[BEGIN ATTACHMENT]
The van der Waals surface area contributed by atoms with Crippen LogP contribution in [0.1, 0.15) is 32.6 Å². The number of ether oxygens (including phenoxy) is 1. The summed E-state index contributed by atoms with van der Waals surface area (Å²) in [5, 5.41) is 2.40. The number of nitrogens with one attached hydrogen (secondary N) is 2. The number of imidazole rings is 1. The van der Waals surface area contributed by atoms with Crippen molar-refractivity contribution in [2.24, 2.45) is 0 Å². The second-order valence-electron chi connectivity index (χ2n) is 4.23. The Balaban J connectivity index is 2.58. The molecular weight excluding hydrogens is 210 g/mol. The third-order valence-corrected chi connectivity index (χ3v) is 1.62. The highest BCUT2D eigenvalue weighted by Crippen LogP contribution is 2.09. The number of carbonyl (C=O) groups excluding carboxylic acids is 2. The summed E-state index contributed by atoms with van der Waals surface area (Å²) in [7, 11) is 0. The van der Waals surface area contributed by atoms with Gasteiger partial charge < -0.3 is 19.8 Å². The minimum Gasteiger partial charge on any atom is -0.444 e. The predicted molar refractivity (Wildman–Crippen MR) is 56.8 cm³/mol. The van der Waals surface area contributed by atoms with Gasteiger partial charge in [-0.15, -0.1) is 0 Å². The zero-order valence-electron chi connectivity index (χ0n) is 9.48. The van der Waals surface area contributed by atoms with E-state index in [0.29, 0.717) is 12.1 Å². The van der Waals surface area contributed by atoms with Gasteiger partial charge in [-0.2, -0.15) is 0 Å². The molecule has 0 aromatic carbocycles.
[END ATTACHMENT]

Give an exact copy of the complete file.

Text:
The van der Waals surface area contributed by atoms with Crippen LogP contribution in [0.1, 0.15) is 32.6 Å². The number of ether oxygens (including phenoxy) is 1. The summed E-state index contributed by atoms with van der Waals surface area (Å²) in [5, 5.41) is 2.40. The number of nitrogens with one attached hydrogen (secondary N) is 2. The number of imidazole rings is 1. The van der Waals surface area contributed by atoms with Crippen molar-refractivity contribution in [2.24, 2.45) is 0 Å². The second-order valence-electron chi connectivity index (χ2n) is 4.23. The Balaban J connectivity index is 2.58. The molecular weight excluding hydrogens is 210 g/mol. The third-order valence-corrected chi connectivity index (χ3v) is 1.62. The highest BCUT2D eigenvalue weighted by Crippen LogP contribution is 2.09. The number of carbonyl (C=O) groups excluding carboxylic acids is 2. The summed E-state index contributed by atoms with van der Waals surface area (Å²) in [7, 11) is 0. The van der Waals surface area contributed by atoms with Gasteiger partial charge < -0.3 is 19.8 Å². The minimum Gasteiger partial charge on any atom is -0.444 e. The predicted molar refractivity (Wildman–Crippen MR) is 56.8 cm³/mol. The van der Waals surface area contributed by atoms with Gasteiger partial charge in [-0.15, -0.1) is 0 Å². The zero-order valence-electron chi connectivity index (χ0n) is 9.48. The van der Waals surface area contributed by atoms with E-state index in [0.29, 0.717) is 12.1 Å². The van der Waals surface area contributed by atoms with Gasteiger partial charge in [-0.2, -0.15) is 0 Å². The molecule has 0 aromatic carbocycles.